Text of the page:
Thursday, July 4, 2013

I Didn't Know

I didn't know.

I was raised as a liberal Democrat in Northeastern Ohio by two Unitarian parents during the 1960's, and I didn't know.

I didn't know there was more than one way to be patriotic.

Patriotism and love of country meant intense pride in our democracy. It meant gratitude for our freedoms, especially freedom to learn, think, speak, and worship as we saw fit.

It meant choosing one's own destiny, not dictated by an inherited social class. It meant that hard work and intelligence could open doors. We had a belief in the ingenuity and perseverance of American scientists and inventors, admiration for Americans in the arts, respect for craftsmen and laborers. Being American to us meant acceptance for all.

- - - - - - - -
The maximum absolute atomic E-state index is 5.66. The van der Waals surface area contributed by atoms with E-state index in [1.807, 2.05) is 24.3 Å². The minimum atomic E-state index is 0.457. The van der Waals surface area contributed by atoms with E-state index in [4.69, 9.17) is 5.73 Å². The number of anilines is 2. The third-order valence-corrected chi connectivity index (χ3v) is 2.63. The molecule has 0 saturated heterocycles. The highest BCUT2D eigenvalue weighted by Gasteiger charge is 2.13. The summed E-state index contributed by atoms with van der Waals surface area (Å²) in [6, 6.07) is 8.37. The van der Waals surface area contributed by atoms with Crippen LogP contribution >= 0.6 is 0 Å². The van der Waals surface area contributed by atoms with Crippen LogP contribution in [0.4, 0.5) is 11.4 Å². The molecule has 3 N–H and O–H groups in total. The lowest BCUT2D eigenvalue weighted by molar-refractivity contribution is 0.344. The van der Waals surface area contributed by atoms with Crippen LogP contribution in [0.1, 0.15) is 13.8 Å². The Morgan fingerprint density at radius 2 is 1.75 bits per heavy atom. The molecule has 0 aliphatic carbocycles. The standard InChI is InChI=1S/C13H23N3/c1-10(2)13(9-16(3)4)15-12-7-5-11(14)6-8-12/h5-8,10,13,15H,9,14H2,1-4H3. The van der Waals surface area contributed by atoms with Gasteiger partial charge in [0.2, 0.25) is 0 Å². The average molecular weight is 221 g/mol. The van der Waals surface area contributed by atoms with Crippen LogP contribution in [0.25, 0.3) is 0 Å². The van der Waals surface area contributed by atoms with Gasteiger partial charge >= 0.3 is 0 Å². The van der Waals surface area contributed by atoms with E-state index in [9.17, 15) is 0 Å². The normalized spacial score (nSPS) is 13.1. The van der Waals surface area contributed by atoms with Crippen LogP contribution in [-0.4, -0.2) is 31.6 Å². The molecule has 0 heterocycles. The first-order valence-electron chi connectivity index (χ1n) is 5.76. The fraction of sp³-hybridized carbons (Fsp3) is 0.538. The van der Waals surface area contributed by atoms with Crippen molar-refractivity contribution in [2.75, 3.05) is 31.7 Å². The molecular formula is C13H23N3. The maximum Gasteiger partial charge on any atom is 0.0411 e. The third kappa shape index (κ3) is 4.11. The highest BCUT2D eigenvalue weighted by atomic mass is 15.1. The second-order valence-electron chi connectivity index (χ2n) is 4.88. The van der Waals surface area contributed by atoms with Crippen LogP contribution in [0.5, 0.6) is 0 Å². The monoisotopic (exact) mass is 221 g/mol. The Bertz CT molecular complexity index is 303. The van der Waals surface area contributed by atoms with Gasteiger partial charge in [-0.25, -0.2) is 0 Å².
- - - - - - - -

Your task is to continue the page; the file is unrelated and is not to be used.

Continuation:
Patriotism meant accepting those who were different. My family cared a lot about civil rights, the war on poverty, tolerance for those of different faiths. Freedom was meant to be shared; the great American experiment called all us to be inclusive, open-minded, casting wide the net to bring the rights and privileges of democracy to all.

That is the flag that flew over my house. That is the flag that was in my heart when I learned to say the Pledge of Allegiance at school.

I didn't know there was any other.

A quick search on the Internet reveals a very different sort of patriotism, a very different America. I'm not a child anymore so I can't pretend that I don't know. Sometimes I read views so full of hate, judgement, and rejection that I am embarrassed to be patriotic. I look at the flag and squirm. If that is America then I know I am not included.

What do we do with this America that is, more and more, two Americas? Today is a day we should be able to celebrate in all of our diversity, yet with a feeling of oneness. How can we do that?

I don't know.

No comments:

Post a Comment

Note: Only a member of this blog may post a comment.